# N-channel jfet fixed bias with high gain = 200 simulate this circuit – Schematic created using CircuitLab

I would like to know if it is possible to produce an n-channel jfet connected in fixed bias configuration with a high gain of 200. If so, can you please give me a part number or a circuit diagram? The criteria are as follows:

Amplifier type:FET n-channel
Configuration: Common source fixed biasing
frequency range:100Hz-1MHz
Input signal:35mV,Rs=2kohm
midband gain:200

• Is this a homework assignment? A gain of 200 is kind of a lot for a single stage. I think it's possible to do, but will be hard with just a single JFET and a resistive load. – Bitrex Apr 6 '13 at 4:57
• Thanx for replying. yes it's an assignment. i am using a 2N3821 transistor and the maximum gain am obtaining is just about 30.i don't know which variables i need to vary and which ones are constant from the equations of Av and gm. – Nadeem Choonee Apr 6 '13 at 7:10
• Actually the assignment is a multistage amplifier where in the first stage there is a signal generator, the second is a small signal amplifier and the third is a power amplifier. – Nadeem Choonee Apr 6 '13 at 7:14
• Click 'edit' on your question, hit Ctrl-M and draw the circuit diagram, so we know what you are writing about. – jippie Apr 6 '13 at 9:49
• i'm not very sure if the circuit is actually correct and can be further implemented for a gain of 200. i simulated it on multisim and it seems that the max gain i can obtain is 30. – Nadeem Choonee Apr 6 '13 at 13:31

I would like to know if it is possible to produce an n-channel jfet connected in fixed bias configuration with a high gain of 200.

For your circuit, the product of the small-signal transconductance and drain impedance at the operating point set an upper bound on the voltage gain.

Using the numbers @Andy aka provides:

$A_v < 20k\Omega \times 6.5 \frac{mA}{V} = 130$

Since your drain resistor and load are in parallel with the small-signal drain impedance, your circuit gain must be less than this upper bound.

So, as a first step, you must select a transistor with maximum possible voltage gain quite larger than 200.

The forward-transconductance of the JFET defines how many amps flow through the drain for each volt you input to the gate. The 2N3819 it has a typical value of about 4000 but, according to the Fairchild data sheet this can be as low as 2000 or as high as 6500.

Using the 4000 figure, this translates to 4000 uA/volt or 4mA per volt. If you bias your amplifier appropriately for quiescent dc conditions and you apply a small input voltage to the gate of (say) 0.1V p-p, the drain current will move up and down by +0.2mA and -0.2mA from its nominal quiescent dc value. Because your circuit shows a 10k drain resistor, this current modulation converts to a voltage of 2Vp-p hence you have a gain of about 20.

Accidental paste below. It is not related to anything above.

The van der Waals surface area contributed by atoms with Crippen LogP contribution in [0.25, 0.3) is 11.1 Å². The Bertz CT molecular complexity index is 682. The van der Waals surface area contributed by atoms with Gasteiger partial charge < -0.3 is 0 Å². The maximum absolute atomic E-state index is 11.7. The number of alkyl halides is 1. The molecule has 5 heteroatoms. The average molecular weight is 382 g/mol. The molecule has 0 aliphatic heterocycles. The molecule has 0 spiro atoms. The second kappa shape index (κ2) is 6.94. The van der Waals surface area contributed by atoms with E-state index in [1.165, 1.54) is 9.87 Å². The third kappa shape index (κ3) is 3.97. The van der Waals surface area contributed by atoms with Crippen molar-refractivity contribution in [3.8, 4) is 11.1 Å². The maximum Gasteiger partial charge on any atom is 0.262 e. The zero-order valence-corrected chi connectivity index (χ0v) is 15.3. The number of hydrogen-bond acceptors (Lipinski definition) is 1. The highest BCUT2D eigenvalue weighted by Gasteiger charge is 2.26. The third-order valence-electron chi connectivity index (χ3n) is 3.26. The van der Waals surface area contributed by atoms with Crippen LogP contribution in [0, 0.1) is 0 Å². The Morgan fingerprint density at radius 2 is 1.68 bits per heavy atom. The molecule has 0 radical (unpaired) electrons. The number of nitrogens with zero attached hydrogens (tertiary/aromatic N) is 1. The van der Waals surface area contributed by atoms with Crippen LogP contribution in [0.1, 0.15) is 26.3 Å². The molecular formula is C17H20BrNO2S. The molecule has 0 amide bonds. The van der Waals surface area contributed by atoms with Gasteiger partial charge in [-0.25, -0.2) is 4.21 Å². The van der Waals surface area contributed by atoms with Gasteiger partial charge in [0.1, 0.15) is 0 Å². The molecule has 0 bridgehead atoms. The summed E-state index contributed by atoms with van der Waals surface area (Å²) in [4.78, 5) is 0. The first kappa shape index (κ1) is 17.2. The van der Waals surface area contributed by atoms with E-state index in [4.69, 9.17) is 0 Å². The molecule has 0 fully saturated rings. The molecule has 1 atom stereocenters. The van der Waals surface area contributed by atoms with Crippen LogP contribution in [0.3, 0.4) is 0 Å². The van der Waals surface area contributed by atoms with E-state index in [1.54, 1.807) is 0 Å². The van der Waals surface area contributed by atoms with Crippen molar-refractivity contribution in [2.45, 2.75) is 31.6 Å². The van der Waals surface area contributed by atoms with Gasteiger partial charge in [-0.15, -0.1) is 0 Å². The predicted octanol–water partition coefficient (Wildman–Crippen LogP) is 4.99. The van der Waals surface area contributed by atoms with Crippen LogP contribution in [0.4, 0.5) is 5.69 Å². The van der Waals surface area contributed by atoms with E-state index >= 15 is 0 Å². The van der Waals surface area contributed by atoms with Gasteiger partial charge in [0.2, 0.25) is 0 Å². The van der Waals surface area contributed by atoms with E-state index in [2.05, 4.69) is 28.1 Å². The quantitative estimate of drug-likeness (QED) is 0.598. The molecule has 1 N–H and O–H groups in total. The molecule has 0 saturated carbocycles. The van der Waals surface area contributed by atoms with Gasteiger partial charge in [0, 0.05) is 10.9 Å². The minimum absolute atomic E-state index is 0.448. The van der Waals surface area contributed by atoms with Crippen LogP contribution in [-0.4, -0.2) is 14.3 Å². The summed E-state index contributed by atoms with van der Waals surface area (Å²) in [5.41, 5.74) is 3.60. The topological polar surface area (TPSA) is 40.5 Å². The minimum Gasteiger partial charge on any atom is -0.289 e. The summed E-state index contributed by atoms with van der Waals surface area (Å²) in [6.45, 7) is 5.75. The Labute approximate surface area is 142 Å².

But you see a gain of 30 and this means the transconductance is closer to the top figure of 6500.

Supposing you made the 10k drain resistor 100kohm - this would translate to a voltage gain of 200. This sounds OK but will it work at 1MHz? The answer is "no" because, the jfet has parasitic capacitances that will severely take advantage of such a high value resistor in the drain. The 2N3819 is quoted as having a reverse transfer capacitance (on the Fairchild data sheet) of 4pF and this will cause the amplifier to have a 3dB point at about 400kHz.

But, running the JFET at these extremes is really difficult in terms of board layout and interfacing. Imagine connecting your oscilloscope to the output - immediately you have added a few more pF and suddenly your bandwidth is 200kHz. However, this isn't the end of the story....

Output Conductance is quoted at 50 micro-siemens and when translated to output resistance this is 20k ohm. Here's another limiting factor - no point going much above 20k in the drain because the inherent slope of the drain voltage versus drain current is 20k ohms.

I'd like to see what simulation results predict for the 100k drain resistor - I'm just doing some simple math on numbers from a data sheet and there may well be other factors I haven't considered. I normally simulate so I'm a bit rusty on this type of exercise.

BF513 has a low capacitance of 0.3pF and a Gm of 7000 so maybe this is a better choice BUT... it has an output conductance of 90 uSiemen or 11k ohms.

You have to interface the output to a circuit that will add a "load". The load will likely hurt the circuit performance above 100kHz but the biggest problem I think you face is finding a JFET with an output conductance of less than 5 uSiemen (equiv. to 200kohm)

In your criteria list, you say Rs=2K. If this is the series resistor (not shown in your schematic) in the source leg of the JFET, then the circuit will be biased OK, sort of. The output (drain) will be at ~10V DC. The gain will be dominated by the ratio of the load to source resistors, or 10k/2k = 5. The simple way of getting more gain (not sure that you can get >100) out of a single stage is to use two series resistors in the source leg to GND. The sum of the two will be 2k to keep the DC bias the same. The mid point of the resistors should have a cap to GND. The cap impedance at 30kHz should be low relative to the upper (gain setting) resistor. Suppose top resistor is 200 ohms and bottom is 1800. Then the gain is 50. 1uF might do.